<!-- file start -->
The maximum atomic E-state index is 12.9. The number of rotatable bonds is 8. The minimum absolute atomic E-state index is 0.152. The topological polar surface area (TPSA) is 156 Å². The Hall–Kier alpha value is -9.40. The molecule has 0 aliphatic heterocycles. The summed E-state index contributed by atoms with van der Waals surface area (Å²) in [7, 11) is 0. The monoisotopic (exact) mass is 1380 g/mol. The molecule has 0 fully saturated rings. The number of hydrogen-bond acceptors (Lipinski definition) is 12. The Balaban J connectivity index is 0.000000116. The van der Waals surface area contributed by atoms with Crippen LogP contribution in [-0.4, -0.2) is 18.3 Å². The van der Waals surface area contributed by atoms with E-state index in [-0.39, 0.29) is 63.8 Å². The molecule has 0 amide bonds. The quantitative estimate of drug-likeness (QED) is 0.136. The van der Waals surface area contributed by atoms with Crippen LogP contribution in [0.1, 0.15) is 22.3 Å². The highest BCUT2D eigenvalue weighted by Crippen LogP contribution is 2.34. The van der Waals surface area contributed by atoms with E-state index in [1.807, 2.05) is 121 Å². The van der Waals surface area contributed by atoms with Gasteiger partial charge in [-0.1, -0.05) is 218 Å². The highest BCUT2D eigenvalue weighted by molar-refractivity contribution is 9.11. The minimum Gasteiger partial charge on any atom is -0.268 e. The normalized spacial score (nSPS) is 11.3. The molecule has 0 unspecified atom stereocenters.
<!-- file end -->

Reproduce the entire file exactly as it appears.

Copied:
The maximum atomic E-state index is 12.9. The number of rotatable bonds is 8. The minimum absolute atomic E-state index is 0.152. The topological polar surface area (TPSA) is 156 Å². The Hall–Kier alpha value is -9.40. The molecule has 0 aliphatic heterocycles. The summed E-state index contributed by atoms with van der Waals surface area (Å²) in [7, 11) is 0. The monoisotopic (exact) mass is 1380 g/mol. The molecule has 0 fully saturated rings. The number of hydrogen-bond acceptors (Lipinski definition) is 12. The Balaban J connectivity index is 0.000000116. The van der Waals surface area contributed by atoms with Crippen LogP contribution in [-0.4, -0.2) is 18.3 Å². The van der Waals surface area contributed by atoms with E-state index in [-0.39, 0.29) is 63.8 Å². The molecule has 0 amide bonds. The quantitative estimate of drug-likeness (QED) is 0.136. The van der Waals surface area contributed by atoms with Crippen LogP contribution in [0.1, 0.15) is 22.3 Å². The highest BCUT2D eigenvalue weighted by Crippen LogP contribution is 2.34. The van der Waals surface area contributed by atoms with E-state index in [1.807, 2.05) is 121 Å². The van der Waals surface area contributed by atoms with Gasteiger partial charge in [-0.1, -0.05) is 218 Å². The highest BCUT2D eigenvalue weighted by molar-refractivity contribution is 9.11. The minimum Gasteiger partial charge on any atom is -0.268 e. The normalized spacial score (nSPS) is 11.3. The molecule has 0 unspecified atom stereocenters.